Explore the ScaleUp Annual Review 2023

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Talent and Skills

Scaleups continue to consider access to talent a top challenge as we move into 2024 with 6 in 10 scaleups (58%) ranking it as one of their top three barriers to the continued scaling of their business, second only to access to markets, with 3 in 10 ranking it as their top priority.

The scaleups responding to our survey employ about 10,000 individuals and 7 in 10 see themselves growing their headcount in 2024 as well.  They offer a mix of apprenticeships/ graduate apprenticeships (44%), internships / work experience (58%), as well as returnships (16%) to help get older workers back. To be able to offer more apprenticeships, 4 in 10 scaleups wish for greater collaboration with educational institutions along with flexibility in how the apprenticeship levy can be spent. 3 in 10 feel that knowing more about how apprenticeship schemes work along with knowing how other companies are doing it can also encourage them to offer more of such opportunities.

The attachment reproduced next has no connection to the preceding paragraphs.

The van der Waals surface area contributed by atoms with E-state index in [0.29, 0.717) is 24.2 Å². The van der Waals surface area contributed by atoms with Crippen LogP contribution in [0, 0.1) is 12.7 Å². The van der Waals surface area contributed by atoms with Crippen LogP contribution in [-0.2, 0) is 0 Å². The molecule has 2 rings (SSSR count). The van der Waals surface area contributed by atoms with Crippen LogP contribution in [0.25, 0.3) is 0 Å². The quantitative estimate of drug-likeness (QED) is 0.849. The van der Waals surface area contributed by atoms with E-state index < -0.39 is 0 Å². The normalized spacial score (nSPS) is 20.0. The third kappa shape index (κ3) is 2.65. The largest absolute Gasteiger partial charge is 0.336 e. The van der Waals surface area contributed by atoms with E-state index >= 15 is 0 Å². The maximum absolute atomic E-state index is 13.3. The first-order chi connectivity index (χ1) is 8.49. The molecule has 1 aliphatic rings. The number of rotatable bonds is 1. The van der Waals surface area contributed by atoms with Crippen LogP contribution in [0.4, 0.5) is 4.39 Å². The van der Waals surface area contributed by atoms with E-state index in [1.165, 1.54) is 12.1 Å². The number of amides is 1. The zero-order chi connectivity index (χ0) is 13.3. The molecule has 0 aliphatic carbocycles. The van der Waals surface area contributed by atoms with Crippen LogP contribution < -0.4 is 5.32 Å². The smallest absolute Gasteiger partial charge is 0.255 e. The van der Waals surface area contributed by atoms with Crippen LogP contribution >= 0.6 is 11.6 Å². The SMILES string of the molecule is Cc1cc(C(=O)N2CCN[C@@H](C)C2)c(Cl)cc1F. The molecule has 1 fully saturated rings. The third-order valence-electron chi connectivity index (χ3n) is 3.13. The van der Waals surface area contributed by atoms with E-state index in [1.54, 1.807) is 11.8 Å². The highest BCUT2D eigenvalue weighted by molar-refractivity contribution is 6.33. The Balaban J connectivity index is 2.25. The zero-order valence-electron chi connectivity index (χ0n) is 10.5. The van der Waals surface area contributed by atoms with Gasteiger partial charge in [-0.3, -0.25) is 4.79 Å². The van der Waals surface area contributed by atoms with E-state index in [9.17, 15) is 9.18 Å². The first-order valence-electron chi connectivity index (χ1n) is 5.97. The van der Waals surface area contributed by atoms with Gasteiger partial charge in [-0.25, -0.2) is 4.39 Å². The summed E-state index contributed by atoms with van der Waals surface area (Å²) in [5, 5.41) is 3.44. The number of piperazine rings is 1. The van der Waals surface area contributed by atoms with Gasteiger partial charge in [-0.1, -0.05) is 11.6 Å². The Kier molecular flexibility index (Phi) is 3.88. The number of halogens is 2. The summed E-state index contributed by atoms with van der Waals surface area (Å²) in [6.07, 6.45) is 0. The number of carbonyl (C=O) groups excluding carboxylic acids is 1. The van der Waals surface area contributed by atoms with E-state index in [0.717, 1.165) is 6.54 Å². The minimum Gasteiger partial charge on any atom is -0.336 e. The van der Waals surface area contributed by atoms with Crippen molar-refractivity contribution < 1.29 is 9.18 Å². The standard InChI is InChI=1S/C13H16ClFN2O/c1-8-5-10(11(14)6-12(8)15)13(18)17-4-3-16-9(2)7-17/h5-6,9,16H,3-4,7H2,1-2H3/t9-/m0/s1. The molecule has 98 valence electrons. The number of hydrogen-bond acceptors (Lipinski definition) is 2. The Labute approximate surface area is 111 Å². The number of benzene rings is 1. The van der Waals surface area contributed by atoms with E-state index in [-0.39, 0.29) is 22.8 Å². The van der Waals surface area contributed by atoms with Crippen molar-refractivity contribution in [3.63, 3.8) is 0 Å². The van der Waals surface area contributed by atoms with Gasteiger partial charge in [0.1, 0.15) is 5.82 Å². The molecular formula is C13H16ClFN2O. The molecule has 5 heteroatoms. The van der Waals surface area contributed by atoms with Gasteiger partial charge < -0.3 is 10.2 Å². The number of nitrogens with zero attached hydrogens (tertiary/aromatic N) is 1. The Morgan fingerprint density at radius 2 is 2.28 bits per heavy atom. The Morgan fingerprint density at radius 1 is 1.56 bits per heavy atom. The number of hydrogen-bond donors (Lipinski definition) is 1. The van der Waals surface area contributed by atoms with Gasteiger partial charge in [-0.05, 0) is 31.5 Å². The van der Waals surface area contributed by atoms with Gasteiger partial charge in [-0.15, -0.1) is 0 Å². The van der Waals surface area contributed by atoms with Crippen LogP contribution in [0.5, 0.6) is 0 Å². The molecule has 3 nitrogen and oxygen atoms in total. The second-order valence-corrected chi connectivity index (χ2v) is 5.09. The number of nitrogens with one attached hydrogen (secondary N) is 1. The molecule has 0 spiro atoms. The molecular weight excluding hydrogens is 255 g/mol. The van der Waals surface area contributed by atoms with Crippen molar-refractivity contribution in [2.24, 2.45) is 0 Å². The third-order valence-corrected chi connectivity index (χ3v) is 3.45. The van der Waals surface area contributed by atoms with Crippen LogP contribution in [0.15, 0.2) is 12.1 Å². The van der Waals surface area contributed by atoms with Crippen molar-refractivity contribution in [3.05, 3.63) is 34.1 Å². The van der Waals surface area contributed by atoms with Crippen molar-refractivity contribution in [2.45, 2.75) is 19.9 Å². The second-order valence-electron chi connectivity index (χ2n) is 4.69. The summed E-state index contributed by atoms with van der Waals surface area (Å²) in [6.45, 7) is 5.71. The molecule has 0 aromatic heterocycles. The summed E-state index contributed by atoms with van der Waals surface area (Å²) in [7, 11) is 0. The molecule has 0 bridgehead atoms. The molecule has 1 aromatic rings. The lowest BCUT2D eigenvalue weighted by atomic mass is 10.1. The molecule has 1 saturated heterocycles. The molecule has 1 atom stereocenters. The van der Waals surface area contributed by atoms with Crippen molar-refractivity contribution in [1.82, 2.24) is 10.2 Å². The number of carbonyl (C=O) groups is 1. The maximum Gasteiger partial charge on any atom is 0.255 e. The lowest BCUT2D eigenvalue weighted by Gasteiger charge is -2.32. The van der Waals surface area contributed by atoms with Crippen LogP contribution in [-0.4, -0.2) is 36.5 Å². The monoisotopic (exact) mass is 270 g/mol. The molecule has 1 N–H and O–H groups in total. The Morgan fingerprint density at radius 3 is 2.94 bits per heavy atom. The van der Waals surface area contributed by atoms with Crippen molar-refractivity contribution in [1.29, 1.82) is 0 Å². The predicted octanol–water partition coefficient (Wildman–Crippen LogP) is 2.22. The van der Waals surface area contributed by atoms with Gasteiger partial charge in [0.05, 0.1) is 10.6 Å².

Scaleups are hungry for skills to fuel ongoing growth and are conscious that they need to adapt to make themselves appealing employers and ensure that they offer quality jobs to attract and retain talented individuals. 

Scaleups continue to invest to retain their existing talent and also take steps to attract new relevant talent as well. When asked about the steps taken, the majority, 7 in 10, say they offer increased salaries. 6 in 10 continue to offer flexibility in work arrangements, such as more compressed working hours, part time position and option to work from home. 6 in 10 have also increased investment in training and reskilling their staff and a similar proportion say they are offering improved employee benefits (voucher schemes / health covers/ sabbaticals etc). Scaleups also look at their overall social purpose and culture with a number seeking to become a BCorp or employee owned and others are looking to attain employer accreditations  in order to attract new employees and retain existing staff. Similar to last year, 1 in 5 are currently adopting or planning to adopt a 4 day working week.